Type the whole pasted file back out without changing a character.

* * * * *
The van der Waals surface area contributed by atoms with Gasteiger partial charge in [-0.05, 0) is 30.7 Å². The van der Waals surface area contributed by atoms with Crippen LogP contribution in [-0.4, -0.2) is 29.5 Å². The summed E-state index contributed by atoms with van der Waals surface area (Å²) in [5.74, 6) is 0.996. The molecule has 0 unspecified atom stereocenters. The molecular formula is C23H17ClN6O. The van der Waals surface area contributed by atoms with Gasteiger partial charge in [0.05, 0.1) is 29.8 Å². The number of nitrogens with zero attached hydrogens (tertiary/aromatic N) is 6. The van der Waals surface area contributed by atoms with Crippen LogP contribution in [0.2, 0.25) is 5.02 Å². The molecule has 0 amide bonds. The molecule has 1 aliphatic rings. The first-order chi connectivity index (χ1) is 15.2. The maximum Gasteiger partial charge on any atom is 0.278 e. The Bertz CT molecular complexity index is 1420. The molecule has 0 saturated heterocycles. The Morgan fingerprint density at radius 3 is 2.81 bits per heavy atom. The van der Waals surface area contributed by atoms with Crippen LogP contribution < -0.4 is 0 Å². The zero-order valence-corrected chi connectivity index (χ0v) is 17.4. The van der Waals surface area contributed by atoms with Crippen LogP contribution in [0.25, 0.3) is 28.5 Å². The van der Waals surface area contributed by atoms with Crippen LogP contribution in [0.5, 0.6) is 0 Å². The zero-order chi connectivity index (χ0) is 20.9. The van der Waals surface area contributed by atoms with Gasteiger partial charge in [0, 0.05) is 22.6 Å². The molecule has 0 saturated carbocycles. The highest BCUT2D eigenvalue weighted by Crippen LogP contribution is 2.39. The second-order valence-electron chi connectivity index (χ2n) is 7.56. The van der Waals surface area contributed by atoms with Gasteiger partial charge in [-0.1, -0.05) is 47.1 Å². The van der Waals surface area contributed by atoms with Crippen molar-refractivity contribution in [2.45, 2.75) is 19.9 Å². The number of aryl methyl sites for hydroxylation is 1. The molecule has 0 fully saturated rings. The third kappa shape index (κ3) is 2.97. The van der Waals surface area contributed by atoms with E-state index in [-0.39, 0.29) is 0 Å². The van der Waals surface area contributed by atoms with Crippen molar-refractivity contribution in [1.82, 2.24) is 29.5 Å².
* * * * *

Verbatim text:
The van der Waals surface area contributed by atoms with Gasteiger partial charge in [-0.05, 0) is 30.7 Å². The van der Waals surface area contributed by atoms with Crippen LogP contribution in [-0.4, -0.2) is 29.5 Å². The summed E-state index contributed by atoms with van der Waals surface area (Å²) in [5.74, 6) is 0.996. The molecule has 0 unspecified atom stereocenters. The molecular formula is C23H17ClN6O. The van der Waals surface area contributed by atoms with Gasteiger partial charge in [0.05, 0.1) is 29.8 Å². The number of nitrogens with zero attached hydrogens (tertiary/aromatic N) is 6. The van der Waals surface area contributed by atoms with Crippen LogP contribution in [0.2, 0.25) is 5.02 Å². The molecule has 0 amide bonds. The molecule has 1 aliphatic rings. The first-order chi connectivity index (χ1) is 15.2. The maximum Gasteiger partial charge on any atom is 0.278 e. The Bertz CT molecular complexity index is 1420. The molecule has 0 saturated heterocycles. The Morgan fingerprint density at radius 3 is 2.81 bits per heavy atom. The van der Waals surface area contributed by atoms with Crippen LogP contribution < -0.4 is 0 Å². The zero-order valence-corrected chi connectivity index (χ0v) is 17.4. The van der Waals surface area contributed by atoms with Crippen LogP contribution in [0.25, 0.3) is 28.5 Å². The van der Waals surface area contributed by atoms with Crippen LogP contribution in [0.5, 0.6) is 0 Å². The zero-order chi connectivity index (χ0) is 20.9. The van der Waals surface area contributed by atoms with Gasteiger partial charge in [0, 0.05) is 22.6 Å². The molecule has 0 saturated carbocycles. The highest BCUT2D eigenvalue weighted by Crippen LogP contribution is 2.39. The second-order valence-electron chi connectivity index (χ2n) is 7.56. The van der Waals surface area contributed by atoms with Gasteiger partial charge in [-0.1, -0.05) is 47.1 Å². The van der Waals surface area contributed by atoms with Crippen molar-refractivity contribution in [2.45, 2.75) is 19.9 Å². The number of aryl methyl sites for hydroxylation is 1. The molecule has 0 fully saturated rings. The third kappa shape index (κ3) is 2.97. The van der Waals surface area contributed by atoms with E-state index in [-0.39, 0.29) is 0 Å². The van der Waals surface area contributed by atoms with Crippen molar-refractivity contribution in [1.82, 2.24) is 29.5 Å².